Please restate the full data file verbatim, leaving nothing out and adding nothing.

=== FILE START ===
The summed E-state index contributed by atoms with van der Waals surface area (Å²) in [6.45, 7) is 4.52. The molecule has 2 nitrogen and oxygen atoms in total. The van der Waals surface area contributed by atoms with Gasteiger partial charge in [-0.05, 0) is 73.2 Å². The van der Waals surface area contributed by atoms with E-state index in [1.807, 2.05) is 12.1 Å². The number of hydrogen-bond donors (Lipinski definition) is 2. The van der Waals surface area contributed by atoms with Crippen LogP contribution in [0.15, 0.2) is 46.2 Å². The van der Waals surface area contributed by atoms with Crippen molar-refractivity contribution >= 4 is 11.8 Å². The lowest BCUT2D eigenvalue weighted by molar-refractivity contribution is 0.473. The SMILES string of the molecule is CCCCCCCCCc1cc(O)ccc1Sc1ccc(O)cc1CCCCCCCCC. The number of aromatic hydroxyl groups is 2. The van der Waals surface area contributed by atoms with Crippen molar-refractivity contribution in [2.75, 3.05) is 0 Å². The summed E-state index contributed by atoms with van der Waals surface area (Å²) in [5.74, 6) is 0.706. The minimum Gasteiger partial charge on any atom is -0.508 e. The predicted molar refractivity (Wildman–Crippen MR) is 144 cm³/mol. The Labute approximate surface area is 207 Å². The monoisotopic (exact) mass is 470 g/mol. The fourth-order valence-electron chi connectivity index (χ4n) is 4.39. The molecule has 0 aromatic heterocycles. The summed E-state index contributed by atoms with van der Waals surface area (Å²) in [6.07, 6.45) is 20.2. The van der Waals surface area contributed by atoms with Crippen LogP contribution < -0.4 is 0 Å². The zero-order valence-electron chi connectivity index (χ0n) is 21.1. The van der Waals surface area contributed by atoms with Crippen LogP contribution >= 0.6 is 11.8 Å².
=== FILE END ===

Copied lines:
The summed E-state index contributed by atoms with van der Waals surface area (Å²) in [6.45, 7) is 4.52. The molecule has 2 nitrogen and oxygen atoms in total. The van der Waals surface area contributed by atoms with Gasteiger partial charge in [-0.05, 0) is 73.2 Å². The van der Waals surface area contributed by atoms with E-state index in [1.807, 2.05) is 12.1 Å². The number of hydrogen-bond donors (Lipinski definition) is 2. The van der Waals surface area contributed by atoms with Crippen LogP contribution in [0.15, 0.2) is 46.2 Å². The van der Waals surface area contributed by atoms with Crippen molar-refractivity contribution >= 4 is 11.8 Å². The lowest BCUT2D eigenvalue weighted by molar-refractivity contribution is 0.473. The SMILES string of the molecule is CCCCCCCCCc1cc(O)ccc1Sc1ccc(O)cc1CCCCCCCCC. The number of aromatic hydroxyl groups is 2. The van der Waals surface area contributed by atoms with Crippen molar-refractivity contribution in [2.75, 3.05) is 0 Å². The summed E-state index contributed by atoms with van der Waals surface area (Å²) in [5.74, 6) is 0.706. The minimum Gasteiger partial charge on any atom is -0.508 e. The predicted molar refractivity (Wildman–Crippen MR) is 144 cm³/mol. The Labute approximate surface area is 207 Å². The monoisotopic (exact) mass is 470 g/mol. The fourth-order valence-electron chi connectivity index (χ4n) is 4.39. The molecule has 0 aromatic heterocycles. The summed E-state index contributed by atoms with van der Waals surface area (Å²) in [6.07, 6.45) is 20.2. The van der Waals surface area contributed by atoms with Crippen LogP contribution < -0.4 is 0 Å². The zero-order valence-electron chi connectivity index (χ0n) is 21.1. The van der Waals surface area contributed by atoms with Crippen LogP contribution >= 0.6 is 11.8 Å².